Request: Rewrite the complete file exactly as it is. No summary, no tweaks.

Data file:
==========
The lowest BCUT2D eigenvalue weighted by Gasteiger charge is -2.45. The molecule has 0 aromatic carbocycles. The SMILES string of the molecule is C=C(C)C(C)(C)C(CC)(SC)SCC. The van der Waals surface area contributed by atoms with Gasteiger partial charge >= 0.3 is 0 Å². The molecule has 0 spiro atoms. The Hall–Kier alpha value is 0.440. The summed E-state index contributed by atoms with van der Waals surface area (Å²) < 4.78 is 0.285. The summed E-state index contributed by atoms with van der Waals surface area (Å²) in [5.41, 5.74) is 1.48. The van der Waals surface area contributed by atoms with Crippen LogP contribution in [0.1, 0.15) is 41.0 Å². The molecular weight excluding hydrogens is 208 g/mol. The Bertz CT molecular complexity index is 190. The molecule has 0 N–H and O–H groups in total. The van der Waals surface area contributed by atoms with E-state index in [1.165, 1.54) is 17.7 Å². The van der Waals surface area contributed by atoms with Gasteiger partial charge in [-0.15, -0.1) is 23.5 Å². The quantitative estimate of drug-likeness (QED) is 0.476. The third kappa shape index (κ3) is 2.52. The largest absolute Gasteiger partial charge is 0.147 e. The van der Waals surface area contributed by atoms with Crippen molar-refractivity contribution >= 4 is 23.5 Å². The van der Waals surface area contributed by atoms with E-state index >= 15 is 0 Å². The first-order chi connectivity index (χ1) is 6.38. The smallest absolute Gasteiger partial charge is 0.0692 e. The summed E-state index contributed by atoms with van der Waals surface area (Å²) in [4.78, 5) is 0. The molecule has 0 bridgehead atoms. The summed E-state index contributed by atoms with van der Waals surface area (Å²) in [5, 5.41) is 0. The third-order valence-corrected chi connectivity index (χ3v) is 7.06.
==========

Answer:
The lowest BCUT2D eigenvalue weighted by Gasteiger charge is -2.45. The molecule has 0 aromatic carbocycles. The SMILES string of the molecule is C=C(C)C(C)(C)C(CC)(SC)SCC. The van der Waals surface area contributed by atoms with Gasteiger partial charge >= 0.3 is 0 Å². The molecule has 0 spiro atoms. The Hall–Kier alpha value is 0.440. The summed E-state index contributed by atoms with van der Waals surface area (Å²) < 4.78 is 0.285. The summed E-state index contributed by atoms with van der Waals surface area (Å²) in [5.41, 5.74) is 1.48. The van der Waals surface area contributed by atoms with Crippen LogP contribution in [0.1, 0.15) is 41.0 Å². The molecular weight excluding hydrogens is 208 g/mol. The Bertz CT molecular complexity index is 190. The molecule has 0 N–H and O–H groups in total. The van der Waals surface area contributed by atoms with E-state index in [1.165, 1.54) is 17.7 Å². The van der Waals surface area contributed by atoms with Gasteiger partial charge in [-0.15, -0.1) is 23.5 Å². The quantitative estimate of drug-likeness (QED) is 0.476. The third kappa shape index (κ3) is 2.52. The largest absolute Gasteiger partial charge is 0.147 e. The van der Waals surface area contributed by atoms with Crippen molar-refractivity contribution >= 4 is 23.5 Å². The van der Waals surface area contributed by atoms with E-state index >= 15 is 0 Å². The first-order chi connectivity index (χ1) is 6.38. The smallest absolute Gasteiger partial charge is 0.0692 e. The summed E-state index contributed by atoms with van der Waals surface area (Å²) in [4.78, 5) is 0. The molecule has 0 bridgehead atoms. The summed E-state index contributed by atoms with van der Waals surface area (Å²) in [5, 5.41) is 0. The third-order valence-corrected chi connectivity index (χ3v) is 7.06.